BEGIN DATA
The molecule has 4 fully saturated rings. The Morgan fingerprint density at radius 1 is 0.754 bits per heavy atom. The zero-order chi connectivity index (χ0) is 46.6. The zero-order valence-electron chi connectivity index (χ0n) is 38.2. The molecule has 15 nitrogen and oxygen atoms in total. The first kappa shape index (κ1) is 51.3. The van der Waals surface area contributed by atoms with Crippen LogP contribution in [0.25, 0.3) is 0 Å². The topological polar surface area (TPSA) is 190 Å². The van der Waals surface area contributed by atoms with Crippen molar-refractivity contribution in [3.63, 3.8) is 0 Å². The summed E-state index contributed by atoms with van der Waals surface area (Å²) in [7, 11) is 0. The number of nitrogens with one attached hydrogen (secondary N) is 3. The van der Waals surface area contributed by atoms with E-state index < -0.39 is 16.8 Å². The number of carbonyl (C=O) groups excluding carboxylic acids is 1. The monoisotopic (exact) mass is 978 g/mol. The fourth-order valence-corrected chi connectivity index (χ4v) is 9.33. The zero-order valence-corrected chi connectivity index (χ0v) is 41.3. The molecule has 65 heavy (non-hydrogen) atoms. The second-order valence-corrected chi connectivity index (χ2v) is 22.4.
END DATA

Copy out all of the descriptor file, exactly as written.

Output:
The molecule has 4 fully saturated rings. The Morgan fingerprint density at radius 1 is 0.754 bits per heavy atom. The zero-order chi connectivity index (χ0) is 46.6. The zero-order valence-electron chi connectivity index (χ0n) is 38.2. The molecule has 15 nitrogen and oxygen atoms in total. The first kappa shape index (κ1) is 51.3. The van der Waals surface area contributed by atoms with Crippen LogP contribution in [0.25, 0.3) is 0 Å². The topological polar surface area (TPSA) is 190 Å². The van der Waals surface area contributed by atoms with Crippen molar-refractivity contribution in [3.63, 3.8) is 0 Å². The summed E-state index contributed by atoms with van der Waals surface area (Å²) in [7, 11) is 0. The number of nitrogens with one attached hydrogen (secondary N) is 3. The van der Waals surface area contributed by atoms with E-state index < -0.39 is 16.8 Å². The number of carbonyl (C=O) groups excluding carboxylic acids is 1. The monoisotopic (exact) mass is 978 g/mol. The fourth-order valence-corrected chi connectivity index (χ4v) is 9.33. The zero-order valence-corrected chi connectivity index (χ0v) is 41.3. The molecule has 65 heavy (non-hydrogen) atoms. The second-order valence-corrected chi connectivity index (χ2v) is 22.4.